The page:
It’s been a tough day or two for Intel. Yesterday Intel CEO Paul Otellini told investors that the market outlook was better than expected, and that Intel predicted growth in the all-in-one PC space that, along with Intel Atom powered nettops would help the desktop PC market grow a bit. But at the same time, IDC was reporting that Intel Atom shipments fell 33 percent during the quarter. And that helped rival AMD pick up more than 4 percent of the market share previously held by Intel.

Right now, the PC processor race is sort of a two company game, with occasional entries from smaller companies like VIA. It should be interesting to watch this rivalry more closely later this year as a sea of netbooks powered by ARM processors are expected to hit the market. I don’t expect them to make a huge dent, but netbooks do represent the fastest growing segment of the PC industry, so if ARM can take a significant portion of the netbook chip market away from Intel, these processors could make a little dent.

Oh, and to top things off, the European Commission issued a $1.45 billion fine against Intel today for antitrust violations. Intel allegedly paid PC makers to “postpone, cancel, or avoid” AMD products. An appeal is likely.

Update: CNet did some math and determined that Intel would have to sell over 27 million Atom CPUs to make up for this $1.45 billion fine.

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5 replies on “Bad week for Intel, slapped with $1.45 billion fine, loses market share to AMD”

  1. I was about to post about this in the forums.

    “The previous record fine for similar abuses in the EU was €497 million, or about $677 million, levied at — you guessed it — Microsoft in March 2004 for blocking competition in markets for server computers and media software.”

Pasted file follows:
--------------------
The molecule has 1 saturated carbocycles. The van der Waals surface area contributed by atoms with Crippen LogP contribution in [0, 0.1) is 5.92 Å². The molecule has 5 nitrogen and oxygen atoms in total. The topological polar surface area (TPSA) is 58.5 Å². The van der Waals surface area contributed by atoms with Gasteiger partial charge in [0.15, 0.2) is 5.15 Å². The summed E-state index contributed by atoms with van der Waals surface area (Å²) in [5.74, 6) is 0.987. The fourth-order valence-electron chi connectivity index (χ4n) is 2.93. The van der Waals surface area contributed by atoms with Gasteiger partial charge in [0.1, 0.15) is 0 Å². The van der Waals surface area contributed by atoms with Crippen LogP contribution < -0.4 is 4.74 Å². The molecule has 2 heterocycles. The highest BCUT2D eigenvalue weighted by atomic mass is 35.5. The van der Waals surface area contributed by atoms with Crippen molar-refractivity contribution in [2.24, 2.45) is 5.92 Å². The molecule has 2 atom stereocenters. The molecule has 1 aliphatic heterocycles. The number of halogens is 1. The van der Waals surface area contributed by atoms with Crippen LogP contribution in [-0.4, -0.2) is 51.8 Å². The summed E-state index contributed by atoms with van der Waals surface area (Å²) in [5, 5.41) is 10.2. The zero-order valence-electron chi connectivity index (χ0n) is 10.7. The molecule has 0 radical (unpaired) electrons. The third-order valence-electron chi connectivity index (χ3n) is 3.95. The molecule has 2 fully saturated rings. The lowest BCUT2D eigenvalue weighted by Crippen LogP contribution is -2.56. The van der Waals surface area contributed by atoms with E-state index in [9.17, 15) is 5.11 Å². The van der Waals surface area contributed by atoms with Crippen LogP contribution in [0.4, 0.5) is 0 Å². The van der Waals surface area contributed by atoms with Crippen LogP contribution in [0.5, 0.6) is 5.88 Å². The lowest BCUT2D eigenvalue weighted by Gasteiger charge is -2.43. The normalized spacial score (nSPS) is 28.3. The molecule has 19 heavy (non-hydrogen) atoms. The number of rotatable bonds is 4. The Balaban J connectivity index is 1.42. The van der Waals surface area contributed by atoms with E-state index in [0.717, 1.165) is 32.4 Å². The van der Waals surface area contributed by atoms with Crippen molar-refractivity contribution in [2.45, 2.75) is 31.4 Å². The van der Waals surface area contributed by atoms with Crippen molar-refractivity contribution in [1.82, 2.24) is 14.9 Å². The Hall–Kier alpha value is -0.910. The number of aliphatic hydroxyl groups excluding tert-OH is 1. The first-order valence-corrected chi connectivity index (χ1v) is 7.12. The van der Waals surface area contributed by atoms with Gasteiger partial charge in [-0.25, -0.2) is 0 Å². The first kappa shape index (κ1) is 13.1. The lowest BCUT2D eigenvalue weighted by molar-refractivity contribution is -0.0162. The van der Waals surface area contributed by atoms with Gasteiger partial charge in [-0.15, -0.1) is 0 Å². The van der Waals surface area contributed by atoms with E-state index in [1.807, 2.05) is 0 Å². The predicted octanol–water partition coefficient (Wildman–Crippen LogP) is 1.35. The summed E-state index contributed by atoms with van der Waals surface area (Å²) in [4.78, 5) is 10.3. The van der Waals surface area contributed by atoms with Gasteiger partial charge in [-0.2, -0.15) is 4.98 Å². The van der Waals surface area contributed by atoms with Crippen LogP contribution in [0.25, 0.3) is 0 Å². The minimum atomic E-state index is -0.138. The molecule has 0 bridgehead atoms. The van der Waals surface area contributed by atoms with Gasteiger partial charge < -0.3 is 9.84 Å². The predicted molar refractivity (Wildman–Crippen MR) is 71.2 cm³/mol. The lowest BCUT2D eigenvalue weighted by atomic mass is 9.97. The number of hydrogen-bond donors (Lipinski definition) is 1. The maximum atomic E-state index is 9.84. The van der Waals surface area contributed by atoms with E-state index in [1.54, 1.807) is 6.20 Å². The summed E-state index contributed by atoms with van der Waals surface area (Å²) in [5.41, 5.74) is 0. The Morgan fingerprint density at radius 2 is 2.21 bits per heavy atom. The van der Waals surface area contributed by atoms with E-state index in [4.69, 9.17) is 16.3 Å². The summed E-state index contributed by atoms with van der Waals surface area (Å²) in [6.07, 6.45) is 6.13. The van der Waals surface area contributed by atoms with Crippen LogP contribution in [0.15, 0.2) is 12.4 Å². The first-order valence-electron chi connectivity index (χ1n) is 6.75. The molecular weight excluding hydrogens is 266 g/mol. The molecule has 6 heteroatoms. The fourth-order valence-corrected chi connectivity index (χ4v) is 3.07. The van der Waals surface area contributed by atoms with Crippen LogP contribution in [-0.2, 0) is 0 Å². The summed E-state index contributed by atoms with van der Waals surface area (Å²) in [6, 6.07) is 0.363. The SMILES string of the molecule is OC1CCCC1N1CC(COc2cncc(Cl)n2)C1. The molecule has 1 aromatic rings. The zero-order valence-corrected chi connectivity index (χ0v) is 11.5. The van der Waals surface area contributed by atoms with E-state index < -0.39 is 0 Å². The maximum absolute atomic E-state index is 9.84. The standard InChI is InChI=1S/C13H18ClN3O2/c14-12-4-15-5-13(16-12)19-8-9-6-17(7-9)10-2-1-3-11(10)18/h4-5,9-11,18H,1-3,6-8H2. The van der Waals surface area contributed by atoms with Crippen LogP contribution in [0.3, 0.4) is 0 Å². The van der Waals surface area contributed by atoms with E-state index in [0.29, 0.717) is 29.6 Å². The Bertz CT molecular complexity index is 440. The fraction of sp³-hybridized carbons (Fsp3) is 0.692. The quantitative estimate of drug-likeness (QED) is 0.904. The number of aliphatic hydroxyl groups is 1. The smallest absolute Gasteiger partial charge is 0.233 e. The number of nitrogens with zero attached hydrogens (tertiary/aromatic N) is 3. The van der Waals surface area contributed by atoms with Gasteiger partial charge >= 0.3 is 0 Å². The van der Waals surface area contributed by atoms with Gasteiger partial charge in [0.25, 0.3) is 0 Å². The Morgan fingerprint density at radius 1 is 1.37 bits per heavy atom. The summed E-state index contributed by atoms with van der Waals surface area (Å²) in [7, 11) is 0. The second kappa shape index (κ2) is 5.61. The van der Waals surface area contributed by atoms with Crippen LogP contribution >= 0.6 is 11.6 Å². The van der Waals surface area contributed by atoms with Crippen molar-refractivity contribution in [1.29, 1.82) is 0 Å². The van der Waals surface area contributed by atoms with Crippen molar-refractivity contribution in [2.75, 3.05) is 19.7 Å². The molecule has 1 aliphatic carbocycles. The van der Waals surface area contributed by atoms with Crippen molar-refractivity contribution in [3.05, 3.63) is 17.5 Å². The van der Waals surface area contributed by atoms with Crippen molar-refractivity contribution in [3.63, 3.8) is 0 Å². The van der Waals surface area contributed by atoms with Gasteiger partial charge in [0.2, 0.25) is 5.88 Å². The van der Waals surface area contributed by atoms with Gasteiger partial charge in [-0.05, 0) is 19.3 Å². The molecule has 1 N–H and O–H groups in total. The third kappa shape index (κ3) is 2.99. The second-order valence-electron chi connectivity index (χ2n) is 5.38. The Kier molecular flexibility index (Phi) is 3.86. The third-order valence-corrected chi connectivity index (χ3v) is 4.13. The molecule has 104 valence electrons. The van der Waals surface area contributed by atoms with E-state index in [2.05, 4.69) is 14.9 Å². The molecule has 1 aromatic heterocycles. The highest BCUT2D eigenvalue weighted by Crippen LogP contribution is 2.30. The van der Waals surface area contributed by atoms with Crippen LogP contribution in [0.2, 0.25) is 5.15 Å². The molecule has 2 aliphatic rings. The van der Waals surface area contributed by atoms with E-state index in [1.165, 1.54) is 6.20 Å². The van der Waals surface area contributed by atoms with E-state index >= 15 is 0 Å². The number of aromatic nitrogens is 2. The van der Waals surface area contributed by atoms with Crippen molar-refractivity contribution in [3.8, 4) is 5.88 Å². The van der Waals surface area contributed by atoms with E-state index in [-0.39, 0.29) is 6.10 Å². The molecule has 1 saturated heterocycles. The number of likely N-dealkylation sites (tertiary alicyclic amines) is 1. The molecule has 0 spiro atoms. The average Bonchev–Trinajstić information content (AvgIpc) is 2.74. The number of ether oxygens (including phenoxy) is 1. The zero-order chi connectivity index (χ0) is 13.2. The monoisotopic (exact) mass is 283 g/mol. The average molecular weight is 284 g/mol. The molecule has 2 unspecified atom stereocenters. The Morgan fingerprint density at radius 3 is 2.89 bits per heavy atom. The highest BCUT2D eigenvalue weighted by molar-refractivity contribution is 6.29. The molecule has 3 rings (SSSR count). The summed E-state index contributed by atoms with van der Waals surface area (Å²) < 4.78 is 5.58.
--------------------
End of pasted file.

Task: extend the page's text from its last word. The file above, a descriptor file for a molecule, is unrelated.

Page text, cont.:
What does the EU do with this money if they’re able to collect?

    1. Collection is not a problem – after all, if Intel wants to continue making business in the EU (THE biggest single market, in regards to capitalisation/etc., in the world; and one which seems to consistantly tolerate prices higher than in the US (no, VAT/etc. doesn’t explain them)), it has to pay. And…it needs to do it IMMEDIATELLY (the money will sit in a bank account until the appeals end)

      As to where the money goes afterwards…EU budget of course. Intel has harmed the market and the market gets even (also, EU is relativelly good in sensibly using its money). And before somebody suggests that’s a way for EU to get out of recession – this amount is pocket change for EU budget (and most of its countries); besides, EU usually fines…european companies (surprise!) – you just don’t hear about it.

      Somebody else might ask “so how does that help AMD?!”. Well, the role of govs isn’t to favour one company over the other, it is to maintain even playing field (plus – don’t forget about Via, ARM, Transmeta, and so on…should they get the cut too?). And Intel now will be under watchfull eye of the commision for several years. If they don’t behave….BAM! Another fine. If that doesn’t help…another one! This means that such practices ceased to be sustainable for Intel, and it needs to play fair.

      So it also needs to maintain healthy, sustainable prices; unable to wage price war to the bottom using such dirty tricks and its vast reserves. Which means AMD benefits (and yes, somewhat higher, healthy prices are better than too low ones – what do you think Intel would do if AMD became irrelevant? What would stop them from going back to pricing practices from the 90’s?)

      1. I never doubted that EU would collect if they should win the appeal. I can’t think of any stronger authority than the ability keep Intel products out of Europe. I just figured Intel would tie up the appeal for years. I agree that Intel deserves the fine.

        1. Yeah, the appeal will likely last for years. Doesn’t change the thing it hits Intel financially right away.

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